“My bindi tells me where I’m from / my bindi reminds me of my mom”: A Review of Vivek Shraya’s Gender-Diverse Picture Book THE BOY & THE BINDI

Hey guess what! This my very first review of a picture book on Casey the Canadian Lesbrarian. The book, fully deserving of this honour, is The Boy & the Bindi written by Vivek Shraya and illustrated by Rajni Perera. You might know Vivek Shraya as an artist jill-of-all-trades. I’ve reviewed her poetry book even this page is white and talked about her novel She of the Mountains as one of the great Canadian bisexual books you have to read. (I’ve also got the audiobook of her latest non-fiction book, I’m Afraid of Men, queued up next on my audiobook app). You might also know her as a musician and artist in various other visual mediums. Since she published The Boy & the Bindi in 2016, she can also add picture book author to her long list of artistic ccomplishments.

The Boy & the Bindi is about, well, a boy and his fascination with his Ammi’s (mom) bindi. It’s a sweet story about a gender non-conforming kid who is curious about Ammi’s bindi. He asks “Ammi, why do you wear that dot? What’s so special about that spot?” Readers can learn along with the little kid that it’s called a bindi. But more importantly, we hear about what its deeper meaning his. The boy’s Ammi explains:

My bindi tells me where I’m from.

My bindi reminds me of my mom

And when she gave me my first one.

In this way, Shraya explains how the bindi is a specifically feminine cultural tradition for South Asian women, one that links mothers and daughters to each other. Where, then, does the little boy in this story fit? Easily. When he asks his Ammi for a bindi of his own, she doesn’t hesitate. She reaches into her drawer and says “Ta-da! This one is yours!”

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Just like for his Ammi, the boy finds that the bindi is much more than a pretty adornment on his forehead: “As soon as it’s on, I feel so calm / Like all the noise around is gone.” Even under the scrutiny of white kids at school who don’t know what the bindi is, he derives strength and peace from imagining the bindi turning into a star, his forehead turning into the sky, and his whole being feeling light and free. The bindi helps too when feeling “small like a dot / And sometimes ugly like a blot.”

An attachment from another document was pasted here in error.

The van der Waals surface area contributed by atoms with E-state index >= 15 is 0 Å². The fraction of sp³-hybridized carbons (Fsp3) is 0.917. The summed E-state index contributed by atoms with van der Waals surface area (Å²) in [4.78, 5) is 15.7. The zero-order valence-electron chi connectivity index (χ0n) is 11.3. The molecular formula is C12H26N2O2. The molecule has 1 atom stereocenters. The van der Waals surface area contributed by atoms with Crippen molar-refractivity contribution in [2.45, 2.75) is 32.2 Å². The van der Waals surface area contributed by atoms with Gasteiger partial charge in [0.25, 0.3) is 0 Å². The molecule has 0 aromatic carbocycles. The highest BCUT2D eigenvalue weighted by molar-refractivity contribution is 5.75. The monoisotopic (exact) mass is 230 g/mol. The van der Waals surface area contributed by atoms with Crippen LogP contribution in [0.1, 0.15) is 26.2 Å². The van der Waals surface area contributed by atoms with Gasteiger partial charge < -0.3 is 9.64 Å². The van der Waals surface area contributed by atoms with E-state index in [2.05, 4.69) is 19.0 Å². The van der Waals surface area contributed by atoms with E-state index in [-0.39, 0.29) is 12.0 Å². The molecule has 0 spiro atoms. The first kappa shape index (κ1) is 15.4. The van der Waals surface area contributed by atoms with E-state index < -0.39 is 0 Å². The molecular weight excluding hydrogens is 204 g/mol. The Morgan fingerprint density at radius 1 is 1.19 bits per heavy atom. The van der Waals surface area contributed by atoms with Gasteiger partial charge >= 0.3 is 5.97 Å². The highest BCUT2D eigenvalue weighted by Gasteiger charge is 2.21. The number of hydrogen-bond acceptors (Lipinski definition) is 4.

The Boy & the Bindi clearly shows Shraya’s finesse with music and poetry, with its rhythmic rhyming lines very much like a song or poem. She also uses repetition for stylistic effect beautifully. The musicality of the words is matched by the gorgeous lush colours of Rajni Perera’s painted illustrations. The richness of the brown boy and mother’s skin tones is especially striking. I also loved the bright colours in the boy’s imaginative scenes: the blue-purple night sky the boy flies away to and the green jungle growing around him and his Ammi.

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When you’ve finished reading the book (for the first time), definitely check out the multiple resources and different ways to experience the book on Vivek Shraya’s website. There’s an audio recording of the author herself reading the book with soothing music playing in the background. There’s a video of Catherine Hernandez (whose name you might recognize as the author of Scarborough, a debut novel I reviewed last year) doing an amazing storytime (complete with songs before and after) featuring The Boy & the Bindi. If you’re a teacher or a librarian, you’ll also be interested to know that there’s a teacher’s guide resource available for free there in PDF form. It’s developed by educators Robin Phillips and Meghan Park. It’s got stuff like learning outcomes, activities for before and after reading, and discussion questions.

Stay tuned for more picture book reviews on Casey the Canadian Lesbrarian! Next I’d like to read Kai Cheng Thom’s From the Stars in the Sky to the Fish in the Sea. In the meantime, go forth and share The Boy & the Bindi with the kids (and, hey, adults!) in your life.

Posted in Canadian, Fiction, Kids, Queer, South Asian, Trans, Trans Feminine, Transgender | 1 Comment

A Dark and Humorous Look at the Life of a Lesbian Stay-at-Home Mom: A Review of Ann-Marie MacDonald’s ADULT ONSET

If you were expecting Ann-Marie MacDonald’s third novel Adult Onset (published in 2014) to be similar in scope and drama to her first two sweeping, epic historical novels — including the massively popular Oprah Book Club pick Fall on Your Knees (my review here) — you might be disappointed, at least initially. I think reading this novel with those expectations, however, would do a disservice to MacDonald, who is after all attempting to write a different kind of book. Moreover, I think if you scratch beneath the surface of this week-in-the-life-of-a-stay-at-home-lesbian mom, you’ll find that despite its differences Adult Onset shares a lot with MacDonald’s previous novels.